For the most part, I was hooked on this novel, but I have some minor quibbles. Most of them are actually more issues that occur in the genre as a whole rather than being anything specific to this novel or series so I know I might sound harsh and nitpicky, but I wanted to address them quickly.
The Cost: So here is the thing, there was a lot of death, one scene specifically destroyed me due to the characters it sacrificed, but as far as the cost to the main characters – there probably should have been more losses of main characters or even characters with names. Maas was not afraid to kill off or maim characters in earlier books so it felt like she went a bit light here, especially on people in love (also, some people are forgiven rather quickly for atrocious behavior towards their love interests in the name of true love).
The Big Bad: Remember how in the seventh season of Buffy, the first time one of the super vamps showed up, it beat the crap out of Buffy and was super difficult to kill? Only for them to go down like flies by the end of the season? The first time some of these valg princes showed up, it took several fae warriors and Aelin, a trained assassin and warrior with magical fire powers, to take them out? Now there is an entire army of Valg at various levels of power and while they aren’t easy to take out, warriors and armies from across different nations are at least holding their own or holding them almost at bay? Even in the area that is most threatened it seems to be more to the vast difference in numbers rather than strength/power/ability. It’s a common issue in fantasy. It’s necessary to show how severe the threat is but as a series builds up, the individuals become much easier to destroy even as there are more and more of them.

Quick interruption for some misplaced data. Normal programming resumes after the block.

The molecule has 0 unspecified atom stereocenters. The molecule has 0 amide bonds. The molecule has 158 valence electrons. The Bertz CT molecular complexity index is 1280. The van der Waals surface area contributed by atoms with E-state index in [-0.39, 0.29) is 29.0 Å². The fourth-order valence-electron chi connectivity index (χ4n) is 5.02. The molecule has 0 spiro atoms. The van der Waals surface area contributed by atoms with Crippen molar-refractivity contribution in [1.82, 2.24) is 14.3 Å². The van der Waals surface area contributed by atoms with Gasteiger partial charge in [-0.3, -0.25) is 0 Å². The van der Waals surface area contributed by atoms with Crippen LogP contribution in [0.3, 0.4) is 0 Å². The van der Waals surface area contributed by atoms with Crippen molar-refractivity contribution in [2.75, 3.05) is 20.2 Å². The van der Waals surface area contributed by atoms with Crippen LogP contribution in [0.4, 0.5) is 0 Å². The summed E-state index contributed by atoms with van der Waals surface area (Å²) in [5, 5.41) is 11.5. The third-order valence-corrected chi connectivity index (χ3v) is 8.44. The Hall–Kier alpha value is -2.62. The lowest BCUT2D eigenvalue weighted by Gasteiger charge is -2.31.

How Much Should the Reader Know: This goes back to the point about Aelin having something up her sleeve all the time. I don’t need to know everything a character knows as a reader even if I get view point chapter from the character. It was less of an issue here than in some of Maas’s other novels, but sometimes there is that point where it feels like not only was the author purposely leaving out information to surprise the reader with a twist, but sometimes almost purposely misleading (dare I say lying) to the reader? As I said, here it was an unsurprising surprise rather than direct misleading and yet if I am reading chapters from Aelin’s point of view, shouldn’t I have at least gotten a hint of something going on? I think that might be more of an off topic discussion rather than relevant to this book review, but it’s something I was thinking of since it can almost be expected in any Maas novel now – including Cat Woman.
Overall, I am impressed with how she managed to wrap up this series that grew from a novel about an assassin in a kingdom to include gods, alternate universes, fae, multiple kingdoms and alliances as well as history dating back a thousand years. Maas actually set up a lot of these things that would drive the series in the first novel but I liked how she slowly shifted the focus and added to depth and connections to the various side characters.